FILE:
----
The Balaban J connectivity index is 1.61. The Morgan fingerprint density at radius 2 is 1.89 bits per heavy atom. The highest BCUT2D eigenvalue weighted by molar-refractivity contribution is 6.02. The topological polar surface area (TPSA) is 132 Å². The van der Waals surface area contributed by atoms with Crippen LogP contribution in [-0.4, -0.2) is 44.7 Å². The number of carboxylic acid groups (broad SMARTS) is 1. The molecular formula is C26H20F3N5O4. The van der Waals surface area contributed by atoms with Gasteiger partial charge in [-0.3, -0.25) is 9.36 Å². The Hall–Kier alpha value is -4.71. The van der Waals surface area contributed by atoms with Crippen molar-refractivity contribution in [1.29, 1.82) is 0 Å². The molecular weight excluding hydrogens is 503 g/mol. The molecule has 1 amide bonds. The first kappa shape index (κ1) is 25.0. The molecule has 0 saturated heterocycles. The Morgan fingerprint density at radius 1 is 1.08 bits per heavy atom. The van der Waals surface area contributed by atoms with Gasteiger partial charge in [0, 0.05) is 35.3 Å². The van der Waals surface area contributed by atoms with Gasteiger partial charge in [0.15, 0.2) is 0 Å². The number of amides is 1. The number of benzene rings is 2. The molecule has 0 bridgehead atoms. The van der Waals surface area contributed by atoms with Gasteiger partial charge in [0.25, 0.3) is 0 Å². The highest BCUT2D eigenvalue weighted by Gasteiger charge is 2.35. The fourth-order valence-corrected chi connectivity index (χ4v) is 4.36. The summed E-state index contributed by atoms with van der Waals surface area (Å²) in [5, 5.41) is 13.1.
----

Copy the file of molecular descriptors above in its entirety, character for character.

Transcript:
The Balaban J connectivity index is 1.61. The Morgan fingerprint density at radius 2 is 1.89 bits per heavy atom. The highest BCUT2D eigenvalue weighted by molar-refractivity contribution is 6.02. The topological polar surface area (TPSA) is 132 Å². The van der Waals surface area contributed by atoms with Crippen LogP contribution in [-0.4, -0.2) is 44.7 Å². The number of carboxylic acid groups (broad SMARTS) is 1. The molecular formula is C26H20F3N5O4. The van der Waals surface area contributed by atoms with Gasteiger partial charge in [-0.3, -0.25) is 9.36 Å². The Hall–Kier alpha value is -4.71. The van der Waals surface area contributed by atoms with Crippen molar-refractivity contribution in [1.29, 1.82) is 0 Å². The molecular weight excluding hydrogens is 503 g/mol. The molecule has 1 amide bonds. The first kappa shape index (κ1) is 25.0. The molecule has 0 saturated heterocycles. The Morgan fingerprint density at radius 1 is 1.08 bits per heavy atom. The van der Waals surface area contributed by atoms with Gasteiger partial charge in [0, 0.05) is 35.3 Å². The van der Waals surface area contributed by atoms with Gasteiger partial charge in [0.15, 0.2) is 0 Å². The number of amides is 1. The number of benzene rings is 2. The molecule has 0 bridgehead atoms. The van der Waals surface area contributed by atoms with Gasteiger partial charge in [0.25, 0.3) is 0 Å². The highest BCUT2D eigenvalue weighted by Gasteiger charge is 2.35. The fourth-order valence-corrected chi connectivity index (χ4v) is 4.36. The summed E-state index contributed by atoms with van der Waals surface area (Å²) in [5, 5.41) is 13.1.